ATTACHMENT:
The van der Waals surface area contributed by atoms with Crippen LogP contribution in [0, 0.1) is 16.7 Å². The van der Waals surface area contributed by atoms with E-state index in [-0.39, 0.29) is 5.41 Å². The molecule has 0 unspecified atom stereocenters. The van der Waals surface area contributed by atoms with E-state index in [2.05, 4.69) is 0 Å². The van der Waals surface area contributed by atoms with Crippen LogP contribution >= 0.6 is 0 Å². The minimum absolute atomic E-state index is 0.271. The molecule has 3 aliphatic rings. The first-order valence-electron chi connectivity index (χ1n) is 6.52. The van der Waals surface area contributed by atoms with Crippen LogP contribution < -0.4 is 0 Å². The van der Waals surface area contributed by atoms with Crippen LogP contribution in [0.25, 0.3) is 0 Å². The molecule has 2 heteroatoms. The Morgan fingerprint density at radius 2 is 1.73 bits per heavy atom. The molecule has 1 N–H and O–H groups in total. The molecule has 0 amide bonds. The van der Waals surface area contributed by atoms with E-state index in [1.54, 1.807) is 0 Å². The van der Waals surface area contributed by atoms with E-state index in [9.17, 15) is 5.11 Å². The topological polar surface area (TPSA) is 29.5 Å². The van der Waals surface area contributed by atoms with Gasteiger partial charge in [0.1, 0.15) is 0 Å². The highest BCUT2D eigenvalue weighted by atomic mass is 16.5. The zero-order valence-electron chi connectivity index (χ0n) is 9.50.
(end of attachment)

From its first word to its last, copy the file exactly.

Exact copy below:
The van der Waals surface area contributed by atoms with Crippen LogP contribution in [0, 0.1) is 16.7 Å². The van der Waals surface area contributed by atoms with E-state index in [-0.39, 0.29) is 5.41 Å². The molecule has 0 unspecified atom stereocenters. The van der Waals surface area contributed by atoms with E-state index in [2.05, 4.69) is 0 Å². The van der Waals surface area contributed by atoms with Crippen LogP contribution >= 0.6 is 0 Å². The minimum absolute atomic E-state index is 0.271. The molecule has 3 aliphatic rings. The first-order valence-electron chi connectivity index (χ1n) is 6.52. The van der Waals surface area contributed by atoms with Crippen LogP contribution < -0.4 is 0 Å². The van der Waals surface area contributed by atoms with Crippen LogP contribution in [0.25, 0.3) is 0 Å². The molecule has 2 heteroatoms. The Morgan fingerprint density at radius 2 is 1.73 bits per heavy atom. The molecule has 1 N–H and O–H groups in total. The molecule has 0 amide bonds. The van der Waals surface area contributed by atoms with E-state index in [1.54, 1.807) is 0 Å². The van der Waals surface area contributed by atoms with E-state index in [9.17, 15) is 5.11 Å². The topological polar surface area (TPSA) is 29.5 Å². The van der Waals surface area contributed by atoms with Gasteiger partial charge in [0.1, 0.15) is 0 Å². The highest BCUT2D eigenvalue weighted by atomic mass is 16.5. The zero-order valence-electron chi connectivity index (χ0n) is 9.50.